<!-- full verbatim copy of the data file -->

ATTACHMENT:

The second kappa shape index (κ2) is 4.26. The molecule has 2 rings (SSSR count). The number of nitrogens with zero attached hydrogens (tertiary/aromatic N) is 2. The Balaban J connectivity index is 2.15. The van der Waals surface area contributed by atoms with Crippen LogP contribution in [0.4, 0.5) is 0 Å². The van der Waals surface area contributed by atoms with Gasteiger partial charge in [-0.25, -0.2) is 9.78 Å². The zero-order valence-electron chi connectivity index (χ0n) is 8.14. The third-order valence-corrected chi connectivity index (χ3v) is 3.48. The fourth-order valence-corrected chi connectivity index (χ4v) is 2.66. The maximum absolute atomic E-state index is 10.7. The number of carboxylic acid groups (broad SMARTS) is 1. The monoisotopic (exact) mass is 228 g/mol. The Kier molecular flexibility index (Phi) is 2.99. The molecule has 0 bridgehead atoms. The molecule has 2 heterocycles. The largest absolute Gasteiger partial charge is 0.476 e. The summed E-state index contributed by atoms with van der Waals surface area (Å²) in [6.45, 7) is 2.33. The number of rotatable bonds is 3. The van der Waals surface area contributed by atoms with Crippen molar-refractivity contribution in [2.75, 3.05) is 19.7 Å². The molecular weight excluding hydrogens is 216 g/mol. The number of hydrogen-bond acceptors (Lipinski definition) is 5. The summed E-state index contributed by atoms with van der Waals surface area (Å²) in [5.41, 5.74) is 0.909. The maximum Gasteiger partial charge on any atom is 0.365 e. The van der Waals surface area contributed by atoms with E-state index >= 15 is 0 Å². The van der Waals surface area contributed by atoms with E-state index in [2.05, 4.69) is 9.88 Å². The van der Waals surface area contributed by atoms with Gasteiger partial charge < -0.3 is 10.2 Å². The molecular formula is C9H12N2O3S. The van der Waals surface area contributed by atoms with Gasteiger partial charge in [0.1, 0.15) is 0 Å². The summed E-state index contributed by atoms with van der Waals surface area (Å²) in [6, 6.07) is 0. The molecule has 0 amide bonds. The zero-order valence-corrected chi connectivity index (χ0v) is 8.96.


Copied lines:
The second kappa shape index (κ2) is 4.26. The molecule has 2 rings (SSSR count). The number of nitrogens with zero attached hydrogens (tertiary/aromatic N) is 2. The Balaban J connectivity index is 2.15. The van der Waals surface area contributed by atoms with Crippen LogP contribution in [0.4, 0.5) is 0 Å². The van der Waals surface area contributed by atoms with Gasteiger partial charge in [-0.25, -0.2) is 9.78 Å². The zero-order valence-electron chi connectivity index (χ0n) is 8.14. The third-order valence-corrected chi connectivity index (χ3v) is 3.48. The fourth-order valence-corrected chi connectivity index (χ4v) is 2.66. The maximum absolute atomic E-state index is 10.7. The number of carboxylic acid groups (broad SMARTS) is 1. The monoisotopic (exact) mass is 228 g/mol. The Kier molecular flexibility index (Phi) is 2.99. The molecule has 0 bridgehead atoms. The molecule has 2 heterocycles. The largest absolute Gasteiger partial charge is 0.476 e. The summed E-state index contributed by atoms with van der Waals surface area (Å²) in [6.45, 7) is 2.33. The number of rotatable bonds is 3. The van der Waals surface area contributed by atoms with Crippen molar-refractivity contribution in [2.75, 3.05) is 19.7 Å². The molecular weight excluding hydrogens is 216 g/mol. The number of hydrogen-bond acceptors (Lipinski definition) is 5. The summed E-state index contributed by atoms with van der Waals surface area (Å²) in [5.41, 5.74) is 0.909. The maximum Gasteiger partial charge on any atom is 0.365 e. The van der Waals surface area contributed by atoms with E-state index >= 15 is 0 Å². The van der Waals surface area contributed by atoms with E-state index in [2.05, 4.69) is 9.88 Å². The van der Waals surface area contributed by atoms with Gasteiger partial charge < -0.3 is 10.2 Å². The molecular formula is C9H12N2O3S. The van der Waals surface area contributed by atoms with Gasteiger partial charge in [0.1, 0.15) is 0 Å². The summed E-state index contributed by atoms with van der Waals surface area (Å²) in [6, 6.07) is 0. The molecule has 0 amide bonds. The zero-order valence-corrected chi connectivity index (χ0v) is 8.96.